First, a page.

She adds that existing clients have also benefited. "It has made a tremendous difference to our clients. It's fantastic to be able to offer extra services and resources such as WPP's specialist retail research to Tesco."

"We've got no regrets, she says. "There is no WPP rule book given to you when you join. WPP is just there to help and being part of it has helped us grow up as a company."

Lake believes that Just Customer Communications, which also produces publications for Microsoft, Lexus and Goldfish, has certainly benefited from its association with McCann-Erickson. "We've done three pitches in the past four weeks with a sister company for clients who are looking at the larger picture, he says.

But despite the co-operation between agencies and their contract publishing arms, Lake admits that many people in ad agencies don't understand customer magazines or their role in building brand awareness and retaining customer loyalty. "We've got a lot of evangelising to do," he says. "Customer magazines are still a mystery to some people in above-the-line agencies but they are always pleasantly surprised at how cheap magazines are to produce."

Jim Addison, the managing director of the Omnicom-owned publishers, Specialist, which works with Peugeot, NatWest and Specsavers, says all the companies within Omnicom are standalone.

"There is cross referral but it's not compulsory. If a client comes to us and wants to go a particular route but we don't think an Omnicom sister company is the right solution we will say so. It's not just altruism - if it goes pear shaped then it could reverberate on us, he says.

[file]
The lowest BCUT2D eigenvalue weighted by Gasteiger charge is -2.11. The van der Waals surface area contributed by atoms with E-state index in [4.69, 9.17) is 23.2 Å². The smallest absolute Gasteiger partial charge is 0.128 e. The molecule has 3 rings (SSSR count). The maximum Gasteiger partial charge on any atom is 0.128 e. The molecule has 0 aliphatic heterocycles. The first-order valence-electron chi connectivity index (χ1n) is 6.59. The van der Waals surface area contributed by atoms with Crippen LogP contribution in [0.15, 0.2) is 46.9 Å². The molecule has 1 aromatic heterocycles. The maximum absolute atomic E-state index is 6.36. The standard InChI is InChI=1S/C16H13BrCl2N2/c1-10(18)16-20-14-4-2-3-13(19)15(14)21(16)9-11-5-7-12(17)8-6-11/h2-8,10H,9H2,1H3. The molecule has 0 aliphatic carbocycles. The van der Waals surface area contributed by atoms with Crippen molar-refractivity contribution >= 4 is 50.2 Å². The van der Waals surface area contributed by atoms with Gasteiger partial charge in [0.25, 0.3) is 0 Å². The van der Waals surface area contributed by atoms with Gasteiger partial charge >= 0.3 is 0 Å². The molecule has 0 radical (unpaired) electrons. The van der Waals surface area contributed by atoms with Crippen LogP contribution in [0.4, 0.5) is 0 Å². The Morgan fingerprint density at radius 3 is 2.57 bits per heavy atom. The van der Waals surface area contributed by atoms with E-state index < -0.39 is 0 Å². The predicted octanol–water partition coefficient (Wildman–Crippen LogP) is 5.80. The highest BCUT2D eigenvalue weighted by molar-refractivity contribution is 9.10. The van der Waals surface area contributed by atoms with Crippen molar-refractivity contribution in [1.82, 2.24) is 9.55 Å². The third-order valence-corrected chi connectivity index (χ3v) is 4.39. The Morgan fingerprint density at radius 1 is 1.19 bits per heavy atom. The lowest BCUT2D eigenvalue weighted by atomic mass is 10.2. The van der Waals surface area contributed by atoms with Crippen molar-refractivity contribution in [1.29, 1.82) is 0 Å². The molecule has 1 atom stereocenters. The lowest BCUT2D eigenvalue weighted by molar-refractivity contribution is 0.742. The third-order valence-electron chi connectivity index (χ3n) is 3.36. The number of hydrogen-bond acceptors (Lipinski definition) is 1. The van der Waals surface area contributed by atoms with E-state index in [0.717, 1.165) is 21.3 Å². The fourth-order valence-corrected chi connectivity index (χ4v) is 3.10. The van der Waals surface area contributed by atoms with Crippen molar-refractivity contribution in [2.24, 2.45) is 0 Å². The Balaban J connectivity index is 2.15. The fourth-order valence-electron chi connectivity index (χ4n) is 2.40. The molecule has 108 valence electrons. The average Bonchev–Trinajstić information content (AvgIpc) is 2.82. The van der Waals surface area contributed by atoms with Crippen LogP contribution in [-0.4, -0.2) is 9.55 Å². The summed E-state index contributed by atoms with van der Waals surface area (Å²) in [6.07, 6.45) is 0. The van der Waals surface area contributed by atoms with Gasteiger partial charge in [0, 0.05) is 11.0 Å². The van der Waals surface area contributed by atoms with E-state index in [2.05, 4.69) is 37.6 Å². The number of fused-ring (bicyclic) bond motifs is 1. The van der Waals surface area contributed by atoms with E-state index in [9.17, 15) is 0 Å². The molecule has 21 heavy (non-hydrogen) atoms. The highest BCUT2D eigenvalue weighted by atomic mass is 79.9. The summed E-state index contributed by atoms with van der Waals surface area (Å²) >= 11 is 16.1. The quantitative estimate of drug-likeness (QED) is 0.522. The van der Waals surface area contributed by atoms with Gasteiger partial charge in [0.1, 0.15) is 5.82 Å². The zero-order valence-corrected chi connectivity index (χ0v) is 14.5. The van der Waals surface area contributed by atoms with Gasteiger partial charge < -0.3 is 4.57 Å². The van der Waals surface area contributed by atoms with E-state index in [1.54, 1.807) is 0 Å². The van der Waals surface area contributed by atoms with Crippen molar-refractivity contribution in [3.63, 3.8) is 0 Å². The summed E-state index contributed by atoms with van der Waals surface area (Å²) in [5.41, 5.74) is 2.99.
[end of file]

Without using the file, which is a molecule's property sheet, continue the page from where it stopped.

When independents join a larger group, they inevitably have to deal with greater levels of bureaucracy. Lake says: "What's the biggest difference? The figures get scrutinised much more avidly than before."

And it is this tendency to bureaucracy that keeps John Brown Citrus Publishing independent, the chief executive, Andrew Hirsch, says. "I've worked for a big group and half the day is spent on internal politics and dealing with bean counters rather than devoted to clients."

As for cross referrals, Hirsch is sceptical. "That may be the model but it doesn't necessarily work like that. If you look at companies like Forward, how many clients have come via WPP? Not that many, he says.

He adds: "If a client has some spare money, then the agency might say 'talk to our contract-publishing arm' but the ad agency account director will still want to run it because everyone protects their own relationship with the client."

Mintel's research points to further mergers and acquisitions in the market with a greater emphasis on top-quality, accurately-targeted magazines, but will the remaining independents sell?

No. Well at least not yet, River's Murphy says. "I started this company seven- and-a-half years ago and have a duty of care to our staff and clients.

I'm still only in my thirties and not sure I'm ready to sit on a beach all day. I still have a lot to do."

WHO OWNS WHO: THE HOLDING COMPANIES' STAKES

GROUP                AGENCY                CLIENTS
WPP                  Forward               Tesco, BT, Egg
Omnicom              Redwood               Safeway, Boots, M&S
Omnicom              Specialist            Peugeot, Natwest, Specsavers
Omnicom              Cedar                 Debenhams, Nikon, BA
Interpublic Group    JCC                   Microsoft, Lexus, Goldfish
Publicis             Publicis Blueprint    Asda
Chime                AMD Brass Tacks       Somerfield, Royal Mail, COI